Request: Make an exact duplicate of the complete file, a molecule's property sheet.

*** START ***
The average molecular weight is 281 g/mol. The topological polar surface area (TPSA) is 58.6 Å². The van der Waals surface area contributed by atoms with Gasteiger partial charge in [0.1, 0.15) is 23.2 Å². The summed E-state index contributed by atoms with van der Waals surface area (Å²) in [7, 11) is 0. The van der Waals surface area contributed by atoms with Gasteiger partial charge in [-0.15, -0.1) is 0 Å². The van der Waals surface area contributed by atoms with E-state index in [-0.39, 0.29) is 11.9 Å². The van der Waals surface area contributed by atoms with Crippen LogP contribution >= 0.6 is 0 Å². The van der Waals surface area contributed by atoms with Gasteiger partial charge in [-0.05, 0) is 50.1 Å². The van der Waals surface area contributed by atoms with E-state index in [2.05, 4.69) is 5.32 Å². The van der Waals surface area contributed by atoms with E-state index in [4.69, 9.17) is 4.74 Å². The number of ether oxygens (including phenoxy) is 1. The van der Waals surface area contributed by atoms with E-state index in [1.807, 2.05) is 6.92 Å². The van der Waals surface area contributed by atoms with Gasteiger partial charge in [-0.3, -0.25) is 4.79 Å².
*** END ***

The average molecular weight is 281 g/mol. The topological polar surface area (TPSA) is 58.6 Å². The van der Waals surface area contributed by atoms with Gasteiger partial charge in [0.1, 0.15) is 23.2 Å². The summed E-state index contributed by atoms with van der Waals surface area (Å²) in [7, 11) is 0. The van der Waals surface area contributed by atoms with Gasteiger partial charge in [-0.15, -0.1) is 0 Å². The van der Waals surface area contributed by atoms with E-state index in [-0.39, 0.29) is 11.9 Å². The van der Waals surface area contributed by atoms with Crippen LogP contribution >= 0.6 is 0 Å². The van der Waals surface area contributed by atoms with Gasteiger partial charge in [-0.05, 0) is 50.1 Å². The van der Waals surface area contributed by atoms with E-state index in [2.05, 4.69) is 5.32 Å². The van der Waals surface area contributed by atoms with E-state index in [4.69, 9.17) is 4.74 Å². The number of ether oxygens (including phenoxy) is 1. The van der Waals surface area contributed by atoms with E-state index in [1.807, 2.05) is 6.92 Å². The van der Waals surface area contributed by atoms with Gasteiger partial charge in [-0.3, -0.25) is 4.79 Å².